Sophos has released the findings of its fourth “The Future of Cybersecurity in Asia Pacific and Japan” report in collaborationwith Tech Research Asia (TRA). The report found that 88 per cent of respondents in cybersecurity and IT roles in Singapore are impacted by cyber burnout and fatigue.
The study revealed that burnout is felt across almost all aspects of cybersecurity operations, with 82 per cent of Singapore respondents saying that feelings of burnout increased in the last 12 months with 32 per cent saying that this burnout makes them “less diligent” in their cybersecurity roles; 23 per cent of respondents identified that cybersecurity burnout or fatigue contributed to, or was directly responsible for, a cybersecurity breach and 20 per cent of companies experienced slower than average response times to cybersecurity incidents.
Causes of cybersecurity burnout and fatigue
The five main causes of cyber burnout and fatigue in the report include:
- A lack of resources available to support cybersecurity activities
- The routine aspects of the role, which create a feeling of monotony
- An increased level of pressure from board and/or executive management
- Persistent alert overload from tools and systems
- Increase in threat activity and the adoption of new technologies that foster a more challenging, always on environment.
The impact of burnout and fatigue on cybersecurity employees
The study revealed that in Singapore:
- 32% felt they are not diligent enough in their performance
- 36% cent felt heightened levels of anxiety if subject to a breach or attack
- 40% experienced feelings of cynicism, detachment and apathy towards cybersecurity activities and their responsibilities
- 38% of resignations were a result of stress and burnout
“At a time when organisations are struggling with cybersecurity skills shortages and an increasingly complex cyberattack environment, employee stability and performance are critical for providing a solid defence for the business,” said Aaron Bugal, field CTO at Sophos.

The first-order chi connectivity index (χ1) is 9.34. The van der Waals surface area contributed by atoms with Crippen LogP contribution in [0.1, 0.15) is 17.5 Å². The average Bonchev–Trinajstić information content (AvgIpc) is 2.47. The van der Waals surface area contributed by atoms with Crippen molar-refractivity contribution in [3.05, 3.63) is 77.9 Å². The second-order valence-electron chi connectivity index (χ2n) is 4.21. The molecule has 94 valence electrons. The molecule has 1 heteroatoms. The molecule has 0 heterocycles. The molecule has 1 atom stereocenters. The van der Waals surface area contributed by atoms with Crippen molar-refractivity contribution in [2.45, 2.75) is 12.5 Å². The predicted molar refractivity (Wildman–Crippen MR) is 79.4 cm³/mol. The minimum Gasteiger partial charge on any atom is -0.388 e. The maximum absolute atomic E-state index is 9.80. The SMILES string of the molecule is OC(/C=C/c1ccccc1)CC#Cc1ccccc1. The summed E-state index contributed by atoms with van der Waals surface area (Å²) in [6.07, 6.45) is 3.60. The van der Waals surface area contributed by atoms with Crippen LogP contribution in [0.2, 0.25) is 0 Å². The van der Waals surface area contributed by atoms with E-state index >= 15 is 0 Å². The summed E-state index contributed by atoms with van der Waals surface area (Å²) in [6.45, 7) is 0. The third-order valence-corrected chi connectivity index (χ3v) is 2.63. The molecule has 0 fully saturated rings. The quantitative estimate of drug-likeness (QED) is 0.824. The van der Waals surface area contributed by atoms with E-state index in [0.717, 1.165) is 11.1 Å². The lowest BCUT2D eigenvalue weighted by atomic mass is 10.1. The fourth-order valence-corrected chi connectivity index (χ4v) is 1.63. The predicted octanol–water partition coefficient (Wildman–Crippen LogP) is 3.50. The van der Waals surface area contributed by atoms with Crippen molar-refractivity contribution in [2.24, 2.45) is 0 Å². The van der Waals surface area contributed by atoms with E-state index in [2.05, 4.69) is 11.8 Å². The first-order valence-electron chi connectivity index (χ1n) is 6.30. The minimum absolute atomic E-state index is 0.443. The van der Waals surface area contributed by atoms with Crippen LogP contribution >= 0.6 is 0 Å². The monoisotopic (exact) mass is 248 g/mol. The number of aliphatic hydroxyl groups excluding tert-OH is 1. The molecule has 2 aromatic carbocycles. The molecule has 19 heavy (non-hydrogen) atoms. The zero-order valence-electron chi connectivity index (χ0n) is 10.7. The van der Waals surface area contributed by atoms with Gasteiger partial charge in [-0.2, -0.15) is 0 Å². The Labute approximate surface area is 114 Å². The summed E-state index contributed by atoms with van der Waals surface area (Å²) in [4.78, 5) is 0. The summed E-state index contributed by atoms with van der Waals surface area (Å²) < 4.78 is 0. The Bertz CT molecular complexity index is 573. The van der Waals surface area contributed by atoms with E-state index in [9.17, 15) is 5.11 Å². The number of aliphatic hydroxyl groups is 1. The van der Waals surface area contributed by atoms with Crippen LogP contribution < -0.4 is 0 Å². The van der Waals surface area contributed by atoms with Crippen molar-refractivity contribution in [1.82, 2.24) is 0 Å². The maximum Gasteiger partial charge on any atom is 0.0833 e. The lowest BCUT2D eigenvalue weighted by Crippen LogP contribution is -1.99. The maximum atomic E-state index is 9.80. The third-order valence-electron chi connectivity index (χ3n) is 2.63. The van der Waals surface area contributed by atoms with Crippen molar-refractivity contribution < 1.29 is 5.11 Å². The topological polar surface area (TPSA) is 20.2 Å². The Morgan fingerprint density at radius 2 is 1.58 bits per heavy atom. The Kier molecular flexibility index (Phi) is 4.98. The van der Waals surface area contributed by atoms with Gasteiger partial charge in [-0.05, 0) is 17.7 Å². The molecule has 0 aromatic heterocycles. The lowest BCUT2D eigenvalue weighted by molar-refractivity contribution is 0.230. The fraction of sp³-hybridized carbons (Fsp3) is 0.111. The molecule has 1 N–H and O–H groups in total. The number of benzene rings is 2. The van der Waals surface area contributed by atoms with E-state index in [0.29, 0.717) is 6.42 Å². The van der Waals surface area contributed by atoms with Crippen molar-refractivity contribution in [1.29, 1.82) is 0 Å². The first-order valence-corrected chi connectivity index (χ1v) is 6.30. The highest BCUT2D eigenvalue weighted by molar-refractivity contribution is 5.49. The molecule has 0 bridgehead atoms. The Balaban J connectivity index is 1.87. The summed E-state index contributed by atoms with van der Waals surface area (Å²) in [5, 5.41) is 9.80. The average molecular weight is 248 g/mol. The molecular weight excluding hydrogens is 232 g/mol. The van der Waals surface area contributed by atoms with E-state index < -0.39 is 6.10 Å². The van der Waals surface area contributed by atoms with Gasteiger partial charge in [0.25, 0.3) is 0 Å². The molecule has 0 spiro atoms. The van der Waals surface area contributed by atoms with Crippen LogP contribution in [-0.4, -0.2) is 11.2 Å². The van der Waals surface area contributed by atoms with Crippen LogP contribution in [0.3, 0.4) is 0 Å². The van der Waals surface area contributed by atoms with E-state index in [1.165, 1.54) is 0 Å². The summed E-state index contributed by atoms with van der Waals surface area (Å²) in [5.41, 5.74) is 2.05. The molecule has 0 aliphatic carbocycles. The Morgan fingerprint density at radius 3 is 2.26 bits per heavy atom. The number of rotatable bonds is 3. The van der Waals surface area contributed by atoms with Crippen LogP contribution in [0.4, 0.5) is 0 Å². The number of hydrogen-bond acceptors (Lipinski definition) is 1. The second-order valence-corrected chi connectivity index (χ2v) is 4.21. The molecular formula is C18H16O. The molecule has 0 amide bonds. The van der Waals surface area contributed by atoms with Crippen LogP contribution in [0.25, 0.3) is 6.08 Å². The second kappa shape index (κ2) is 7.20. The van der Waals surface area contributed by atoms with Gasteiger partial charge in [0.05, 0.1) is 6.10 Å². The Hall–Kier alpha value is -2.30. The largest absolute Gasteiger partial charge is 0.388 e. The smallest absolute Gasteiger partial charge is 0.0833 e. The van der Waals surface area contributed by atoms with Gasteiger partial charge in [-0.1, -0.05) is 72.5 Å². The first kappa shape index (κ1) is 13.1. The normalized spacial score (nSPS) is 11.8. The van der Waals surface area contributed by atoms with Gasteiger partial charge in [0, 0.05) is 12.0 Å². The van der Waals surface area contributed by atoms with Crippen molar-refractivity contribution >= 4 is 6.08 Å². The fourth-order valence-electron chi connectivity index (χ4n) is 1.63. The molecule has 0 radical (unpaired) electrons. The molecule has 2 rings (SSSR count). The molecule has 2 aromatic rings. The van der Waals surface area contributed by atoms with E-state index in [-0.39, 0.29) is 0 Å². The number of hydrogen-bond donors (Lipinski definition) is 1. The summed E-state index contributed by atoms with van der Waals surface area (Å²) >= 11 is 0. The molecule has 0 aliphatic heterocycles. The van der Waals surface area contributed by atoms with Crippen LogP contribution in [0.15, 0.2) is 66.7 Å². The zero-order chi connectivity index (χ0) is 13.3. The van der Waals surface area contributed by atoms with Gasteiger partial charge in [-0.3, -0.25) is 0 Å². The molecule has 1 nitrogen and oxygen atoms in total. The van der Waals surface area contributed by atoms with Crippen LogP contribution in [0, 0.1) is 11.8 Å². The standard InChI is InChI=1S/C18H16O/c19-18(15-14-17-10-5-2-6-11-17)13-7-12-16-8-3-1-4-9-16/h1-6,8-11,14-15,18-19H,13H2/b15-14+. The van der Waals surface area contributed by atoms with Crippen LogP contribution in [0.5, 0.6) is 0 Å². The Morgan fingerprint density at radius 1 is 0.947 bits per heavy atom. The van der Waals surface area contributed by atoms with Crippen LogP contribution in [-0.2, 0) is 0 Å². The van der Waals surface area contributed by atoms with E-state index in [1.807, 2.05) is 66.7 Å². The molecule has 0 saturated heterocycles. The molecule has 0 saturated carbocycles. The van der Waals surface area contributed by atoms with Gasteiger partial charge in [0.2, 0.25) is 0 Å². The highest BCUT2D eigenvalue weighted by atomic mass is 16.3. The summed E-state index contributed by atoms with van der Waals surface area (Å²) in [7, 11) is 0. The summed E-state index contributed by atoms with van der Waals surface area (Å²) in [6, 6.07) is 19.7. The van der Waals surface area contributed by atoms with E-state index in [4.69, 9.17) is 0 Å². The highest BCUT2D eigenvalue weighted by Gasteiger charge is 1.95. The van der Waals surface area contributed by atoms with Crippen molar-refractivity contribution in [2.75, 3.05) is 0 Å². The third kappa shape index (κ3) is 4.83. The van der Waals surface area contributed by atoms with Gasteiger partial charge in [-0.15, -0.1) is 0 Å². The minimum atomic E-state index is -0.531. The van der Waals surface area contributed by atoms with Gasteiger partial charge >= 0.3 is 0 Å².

“Burnout and fatigue are undermining these areas and organisations need to step up to provide the right support to employees especially when, according to our research, 23 per cent of respondents from Singapore identified that cybersecurity burnout or fatigue contributed to, or was directly responsible for, a cybersecurity breach.”
“This Sophos and TRA report provides timely insight into organisational cyber stress and demonstrates that things need to change. Although there’s not a simple fix, an attitude adjustment would go a long way to define the right expectations around what it means to evolve into a cyber-resilient business.
“Boards and executive committees need to drive change and demand responsibility from their deputised charges, in essence for better governance around cyber approaches. However, they need to clearly articulate their accountability in developing and maintaining a plan because cybersecurity is now a perpetually interactive sport – and there needs to be a team that provides adequate coverage around the clock.”
The impact of cybersecurity burnout and fatigue on business operations
There were four key areas where cyber burnout and fatigue had a direct impact on business operations in Singapore:
- Direct contribution to breaches: 23 per cent of respondents identified that cybersecurity burnout or fatigue contributed to, or was directly responsible for, a cybersecurity breach
- Slower response times to cybersecurity incidents: 20 per cent of companies experienced slower than average response times to cybersecurity incidents
- Lost productivity: Businesses in Singapore are experiencing a productivity loss of 4.2 hours per week amongst cybersecurity and IT professionals, with companies in the Philippines (4.6 hours/week) and Malaysia (4.1 hours/week) having the worst impact, while India and Japan (both 3.6 hours/week) were the least affected
- Resignations and employees moving on: Stress and burnout were directly attributed as a cause of cybersecurity and IT professional resignations in 41 per cent of companies in Singapore. Organisations also noted that, on average, 20 per cent of them had “moved on” a cybersecurity or IT employee as result of the individual being impacted by stress or burnout. Singapore (26 per cent of companies) had the highest incidence of this practice followed by Malaysia (23 per cent).